Spreads on corporate bonds with even AAA ratings have widened since March, while the overnight lending rates have fallen, as investors increasingly prefer cash and short-term instruments. While RBI has stopped short of accepting corporate bonds as collateral, it has indicated that banks could use the liquidity injections to purchase corporate bonds, Non-Convertible Debentures, and Commercial Papers, and more recently those issued by NBFCs and Micro-Finance Institutions (MFIs).
Measures For Governments
As the scale of the crisis becomes clearer in the coming weeks, the Indian government’s relief package may turn out to be a starting point of a range of measures needed to support households, businesses, and states, described below.
Governments need to make clear that they will guarantee new loans by banks to businesses or households in distress, which should be eligible as collateral in central bank facilities. This approach has been followed by western governments to varying degrees, with UK, France, Spain, and US announcing loans and guarantees worth £330 billion (15% of GDP), €300 billion (12%), €100 billion (8%), and $849 billion (4%) respectively. Governments also need to provide direct aid to business sectors that are vital to address the crisis, as the Indian government’s allocation of Rs.15,000 crore for healthcare attests.
Governments need to provide direct aid to households that lost work due to the crisis, but are otherwise healthy, and ensure no one is prevented from getting the health care they need, whatever the financial situation. While the Indian government’s Rs.1.7 trillion (0.8% of GDP) package, aimed at households, was a robust initial response at the time, it falls short of emerging markets with comparable fiscal capacity, and more relief is expected over the coming days. As of April 16th, the cumulative fiscal measures announced by Indian central and state governments amounted to 1.1% of GDP, compared to Thailand (8.9%), Brazil (6.5%), Russia (3%), Malaysia and Indonesia (2.8% each), according to IMF calculations. In particular, our fiscal and monetary measures taken till date have not addressed the stress faced by micro, small, and medium enterprises (MSME) effectively, considering the large contribution to economic activity and employment from the informal sector.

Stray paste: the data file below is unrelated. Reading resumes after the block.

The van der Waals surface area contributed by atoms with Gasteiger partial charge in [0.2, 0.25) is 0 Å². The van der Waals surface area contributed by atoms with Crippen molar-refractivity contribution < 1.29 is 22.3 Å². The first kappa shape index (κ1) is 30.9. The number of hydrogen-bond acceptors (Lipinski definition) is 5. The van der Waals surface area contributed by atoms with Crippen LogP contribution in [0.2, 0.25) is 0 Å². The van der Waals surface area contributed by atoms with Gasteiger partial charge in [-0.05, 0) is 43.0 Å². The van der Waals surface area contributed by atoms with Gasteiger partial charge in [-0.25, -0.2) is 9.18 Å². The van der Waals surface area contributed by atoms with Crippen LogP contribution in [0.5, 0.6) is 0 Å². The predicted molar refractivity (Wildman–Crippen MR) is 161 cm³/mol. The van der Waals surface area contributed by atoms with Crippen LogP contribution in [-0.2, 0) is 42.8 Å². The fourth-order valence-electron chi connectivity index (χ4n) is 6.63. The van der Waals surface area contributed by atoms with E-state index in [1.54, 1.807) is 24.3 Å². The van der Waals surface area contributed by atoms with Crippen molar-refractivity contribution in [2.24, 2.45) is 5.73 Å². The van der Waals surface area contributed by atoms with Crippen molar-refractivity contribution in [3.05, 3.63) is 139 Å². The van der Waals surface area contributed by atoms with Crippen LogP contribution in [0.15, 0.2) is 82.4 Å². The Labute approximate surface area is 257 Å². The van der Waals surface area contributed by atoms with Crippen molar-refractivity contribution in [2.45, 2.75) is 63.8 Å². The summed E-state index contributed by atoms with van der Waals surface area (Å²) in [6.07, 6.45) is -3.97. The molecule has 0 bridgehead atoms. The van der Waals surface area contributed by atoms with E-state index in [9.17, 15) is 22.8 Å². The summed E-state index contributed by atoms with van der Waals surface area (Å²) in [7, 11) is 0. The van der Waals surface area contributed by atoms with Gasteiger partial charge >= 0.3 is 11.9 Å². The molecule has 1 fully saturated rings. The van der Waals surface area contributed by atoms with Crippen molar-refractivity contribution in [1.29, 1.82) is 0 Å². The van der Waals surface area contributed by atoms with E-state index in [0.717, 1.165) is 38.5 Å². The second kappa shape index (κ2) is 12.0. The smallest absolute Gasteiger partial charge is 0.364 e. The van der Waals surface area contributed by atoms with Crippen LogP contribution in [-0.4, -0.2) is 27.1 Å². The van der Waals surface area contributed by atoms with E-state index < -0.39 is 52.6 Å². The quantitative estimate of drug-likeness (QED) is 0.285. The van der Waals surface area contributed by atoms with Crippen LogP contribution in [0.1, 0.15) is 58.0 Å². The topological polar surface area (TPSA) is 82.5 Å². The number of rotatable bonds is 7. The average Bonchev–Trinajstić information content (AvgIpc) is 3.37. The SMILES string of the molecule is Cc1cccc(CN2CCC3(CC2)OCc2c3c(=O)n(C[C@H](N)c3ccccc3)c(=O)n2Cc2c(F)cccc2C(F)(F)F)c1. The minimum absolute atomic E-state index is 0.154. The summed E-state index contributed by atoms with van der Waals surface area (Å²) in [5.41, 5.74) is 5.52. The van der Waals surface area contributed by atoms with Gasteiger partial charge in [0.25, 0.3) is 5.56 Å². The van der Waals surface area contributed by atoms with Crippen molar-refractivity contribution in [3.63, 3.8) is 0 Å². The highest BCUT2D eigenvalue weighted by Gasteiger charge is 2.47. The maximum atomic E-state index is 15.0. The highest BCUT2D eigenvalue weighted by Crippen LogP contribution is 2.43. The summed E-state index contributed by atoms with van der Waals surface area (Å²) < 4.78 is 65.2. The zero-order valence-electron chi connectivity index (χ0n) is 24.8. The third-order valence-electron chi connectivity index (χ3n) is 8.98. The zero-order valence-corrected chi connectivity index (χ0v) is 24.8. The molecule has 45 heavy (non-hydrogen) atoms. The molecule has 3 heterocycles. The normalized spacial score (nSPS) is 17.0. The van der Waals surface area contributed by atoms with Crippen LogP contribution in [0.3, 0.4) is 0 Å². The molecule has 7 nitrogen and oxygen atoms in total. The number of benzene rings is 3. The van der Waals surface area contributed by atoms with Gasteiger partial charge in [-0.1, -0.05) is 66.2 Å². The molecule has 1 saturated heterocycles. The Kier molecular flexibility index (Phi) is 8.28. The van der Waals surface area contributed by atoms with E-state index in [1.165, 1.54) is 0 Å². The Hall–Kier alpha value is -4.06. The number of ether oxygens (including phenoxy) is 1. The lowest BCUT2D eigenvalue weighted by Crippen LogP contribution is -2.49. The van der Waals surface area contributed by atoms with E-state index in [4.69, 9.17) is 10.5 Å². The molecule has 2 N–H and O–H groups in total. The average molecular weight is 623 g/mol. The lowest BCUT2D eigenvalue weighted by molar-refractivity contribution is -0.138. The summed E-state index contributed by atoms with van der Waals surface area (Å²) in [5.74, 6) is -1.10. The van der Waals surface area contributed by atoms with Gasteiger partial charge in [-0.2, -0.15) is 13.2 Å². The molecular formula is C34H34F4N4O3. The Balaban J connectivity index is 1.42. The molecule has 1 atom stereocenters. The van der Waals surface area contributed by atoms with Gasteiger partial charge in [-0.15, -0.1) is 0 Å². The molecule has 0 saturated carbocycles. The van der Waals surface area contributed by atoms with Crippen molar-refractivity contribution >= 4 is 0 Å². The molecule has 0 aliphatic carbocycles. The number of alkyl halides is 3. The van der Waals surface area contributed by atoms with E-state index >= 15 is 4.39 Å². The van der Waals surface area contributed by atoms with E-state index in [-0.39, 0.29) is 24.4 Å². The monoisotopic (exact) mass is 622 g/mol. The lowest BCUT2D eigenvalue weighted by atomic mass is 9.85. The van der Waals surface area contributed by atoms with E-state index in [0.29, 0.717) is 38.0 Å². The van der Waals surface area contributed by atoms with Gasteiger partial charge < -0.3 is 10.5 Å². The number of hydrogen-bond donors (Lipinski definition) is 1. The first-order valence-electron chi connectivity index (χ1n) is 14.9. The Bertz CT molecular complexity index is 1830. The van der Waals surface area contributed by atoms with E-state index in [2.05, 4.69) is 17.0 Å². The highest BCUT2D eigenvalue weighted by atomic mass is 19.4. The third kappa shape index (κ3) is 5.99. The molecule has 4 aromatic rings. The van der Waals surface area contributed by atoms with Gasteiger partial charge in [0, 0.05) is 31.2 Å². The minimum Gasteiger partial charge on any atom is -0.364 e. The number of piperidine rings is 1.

Lastly, central governments need to support the debt management strategies of states, as they borrow a lot more to tackle the crisis. Kerala was the first Indian state to unveil a relief package of Rs.20,000 crores by frontloading its annual budget. It won’t be the last state to require central government support.
There is a strong need for co-ordination among countries to share experience and resources; the government’s leadership among SAARC countries is a positive step. It’s also important for international financial institutions to support emerging economies; an IMF currency swap arrangement to support EM currencies may be needed, if dollar appreciation proceeds apace.
Covid-19 is a once-in-a-lifetime tragedy. It forces governments worldwide to impose economic misery to alleviate human misery, but the trade-offs are far more complex for developing countries like ours. The economic measures must match the magnitude and speed of the crisis.
The author is a CFA, and Director of Capital Markets Policy (India), CFA Institute